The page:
Britain and the EU could use “technology” to forge a closer trading relationship without needing to align their laws, Jeremy Hunt has claimed as he denied plans for a “Swiss-style” Brexit deal.
The Chancellor insisted that the current deal is “an excellent agreement” and insisted he was not the source of reports that the Government wants to renegotiate it.
Speaking to the Commons Treasury committee, Mr Hunt sought to play down the Brexit row which has sparked an angry backlash from the right of the Conservative Party.
He told MPs: “We support the trade and cooperation agreement, we think it is an excellent agreement that was negotiated by Boris Johnson and David Frost. We do not support, we would not contemplate, I do not support, I have never contemplated any agreement which means moving away from the TCA, that means we are not negotiating or deciding the regulations that we want as sovereign equals, paying unnecessary money to the EU or indeed compromising on freedom of movement.”
The Chancellor added: “If you are saying ‘do I believe that technology can reduce barriers to trade’, yes I do and I think that could be a very important way forward. In the context of people saying that Brexit trade barriers are the cause of our problems, my answer is I think technology will be a solution.”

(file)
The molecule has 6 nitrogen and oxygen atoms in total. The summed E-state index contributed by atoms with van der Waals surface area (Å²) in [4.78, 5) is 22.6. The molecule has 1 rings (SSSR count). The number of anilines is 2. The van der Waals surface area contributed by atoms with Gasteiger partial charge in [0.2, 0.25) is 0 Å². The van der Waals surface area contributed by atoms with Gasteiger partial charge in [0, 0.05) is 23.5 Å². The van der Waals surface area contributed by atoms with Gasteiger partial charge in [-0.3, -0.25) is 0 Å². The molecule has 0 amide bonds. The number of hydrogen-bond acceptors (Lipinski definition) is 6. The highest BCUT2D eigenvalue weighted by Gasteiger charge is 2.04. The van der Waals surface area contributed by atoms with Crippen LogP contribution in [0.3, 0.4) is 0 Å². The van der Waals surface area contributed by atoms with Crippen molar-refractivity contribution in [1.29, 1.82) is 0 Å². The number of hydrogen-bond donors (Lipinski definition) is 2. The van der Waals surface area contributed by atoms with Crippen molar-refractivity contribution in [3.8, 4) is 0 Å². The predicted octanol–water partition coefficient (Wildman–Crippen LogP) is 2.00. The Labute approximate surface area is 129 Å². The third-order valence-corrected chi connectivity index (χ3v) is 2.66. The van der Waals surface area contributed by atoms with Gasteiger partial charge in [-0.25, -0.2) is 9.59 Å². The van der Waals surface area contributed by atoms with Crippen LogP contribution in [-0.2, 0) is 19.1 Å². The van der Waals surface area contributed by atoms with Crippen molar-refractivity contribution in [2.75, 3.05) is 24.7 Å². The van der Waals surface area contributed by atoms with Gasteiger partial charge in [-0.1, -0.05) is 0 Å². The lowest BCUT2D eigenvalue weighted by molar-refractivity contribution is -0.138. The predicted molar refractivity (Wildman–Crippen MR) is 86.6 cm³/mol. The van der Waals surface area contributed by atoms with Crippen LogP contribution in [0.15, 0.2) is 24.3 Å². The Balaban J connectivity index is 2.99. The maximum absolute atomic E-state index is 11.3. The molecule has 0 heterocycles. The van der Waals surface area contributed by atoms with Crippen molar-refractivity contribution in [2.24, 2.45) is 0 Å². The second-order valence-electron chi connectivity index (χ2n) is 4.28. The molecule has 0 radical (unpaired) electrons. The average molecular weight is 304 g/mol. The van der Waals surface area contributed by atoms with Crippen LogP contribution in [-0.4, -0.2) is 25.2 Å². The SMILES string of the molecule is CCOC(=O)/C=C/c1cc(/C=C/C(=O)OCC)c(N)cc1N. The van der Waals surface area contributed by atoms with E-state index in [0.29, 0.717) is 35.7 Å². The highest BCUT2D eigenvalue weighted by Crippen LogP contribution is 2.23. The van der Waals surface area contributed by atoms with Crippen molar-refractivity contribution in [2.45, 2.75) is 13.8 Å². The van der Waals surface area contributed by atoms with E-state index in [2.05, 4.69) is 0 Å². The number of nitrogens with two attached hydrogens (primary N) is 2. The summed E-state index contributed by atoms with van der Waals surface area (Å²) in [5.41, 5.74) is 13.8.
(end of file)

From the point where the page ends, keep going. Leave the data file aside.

Since the 2016 referendum, UK ministers have repeatedly claimed that smarter use of technology could allow frictionless trade without closer regulatory alignment – an argument thoroughly rejected by the EU.
During the evidence session, Mr Hunt also warned Britain’s transport networks are “inferior to peer countries”, saying: “We’ve got profound difficulties in the way we implement large infrastructure projects, and that’s something we have to come back to as a country.” He suggested boosting growth by attracting innovative tech companies, which he said was “a huge Brexit opportunity”.
He was pressed on why he had not closed the “non-dom” tax loophole which allows some wealthy UK residents to avoid paying tax on all their income, and claimed that changing the law could result in a smaller tax take because of the risk non-doms would leave the country. The Chancellor said: “I’ve asked for that to be looked at… I understand that non-doms pay in tax, all the taxes that they do pay, around £8bn of tax a year. So I want to make sure that wealthy foreigners pay as much tax in this country as possible.”
And he insisted it was right to end state support for energy bills from spring 2024 – warning households would have to “reduce their energy consumption” in order to limit their costs from that point.